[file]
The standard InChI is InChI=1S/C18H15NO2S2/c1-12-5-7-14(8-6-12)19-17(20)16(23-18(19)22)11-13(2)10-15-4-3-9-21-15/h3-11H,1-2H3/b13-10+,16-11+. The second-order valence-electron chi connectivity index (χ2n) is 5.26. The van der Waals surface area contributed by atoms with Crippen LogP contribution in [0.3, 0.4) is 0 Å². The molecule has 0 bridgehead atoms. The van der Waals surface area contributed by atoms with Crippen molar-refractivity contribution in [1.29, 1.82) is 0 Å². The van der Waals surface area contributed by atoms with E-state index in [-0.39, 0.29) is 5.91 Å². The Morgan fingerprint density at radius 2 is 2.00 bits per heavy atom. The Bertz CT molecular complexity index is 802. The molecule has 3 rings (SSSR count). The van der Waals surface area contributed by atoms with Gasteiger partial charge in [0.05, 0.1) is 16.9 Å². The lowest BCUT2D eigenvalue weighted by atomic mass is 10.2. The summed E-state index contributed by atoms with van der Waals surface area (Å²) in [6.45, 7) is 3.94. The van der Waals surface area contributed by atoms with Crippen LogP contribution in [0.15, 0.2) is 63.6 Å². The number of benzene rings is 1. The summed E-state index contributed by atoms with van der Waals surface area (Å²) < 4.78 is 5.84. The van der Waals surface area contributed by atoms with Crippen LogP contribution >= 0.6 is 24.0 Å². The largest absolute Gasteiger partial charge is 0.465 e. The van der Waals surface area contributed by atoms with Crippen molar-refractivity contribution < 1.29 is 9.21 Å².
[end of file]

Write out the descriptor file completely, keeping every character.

The standard InChI is InChI=1S/C18H15NO2S2/c1-12-5-7-14(8-6-12)19-17(20)16(23-18(19)22)11-13(2)10-15-4-3-9-21-15/h3-11H,1-2H3/b13-10+,16-11+. The second-order valence-electron chi connectivity index (χ2n) is 5.26. The van der Waals surface area contributed by atoms with Crippen LogP contribution in [0.3, 0.4) is 0 Å². The molecule has 0 bridgehead atoms. The van der Waals surface area contributed by atoms with Crippen molar-refractivity contribution in [1.29, 1.82) is 0 Å². The van der Waals surface area contributed by atoms with E-state index in [-0.39, 0.29) is 5.91 Å². The Morgan fingerprint density at radius 2 is 2.00 bits per heavy atom. The Bertz CT molecular complexity index is 802. The molecule has 3 rings (SSSR count). The van der Waals surface area contributed by atoms with Gasteiger partial charge in [0.05, 0.1) is 16.9 Å². The lowest BCUT2D eigenvalue weighted by atomic mass is 10.2. The summed E-state index contributed by atoms with van der Waals surface area (Å²) in [6.45, 7) is 3.94. The van der Waals surface area contributed by atoms with Crippen LogP contribution in [0.15, 0.2) is 63.6 Å². The number of benzene rings is 1. The summed E-state index contributed by atoms with van der Waals surface area (Å²) < 4.78 is 5.84. The van der Waals surface area contributed by atoms with Crippen LogP contribution >= 0.6 is 24.0 Å². The largest absolute Gasteiger partial charge is 0.465 e. The van der Waals surface area contributed by atoms with Crippen molar-refractivity contribution < 1.29 is 9.21 Å².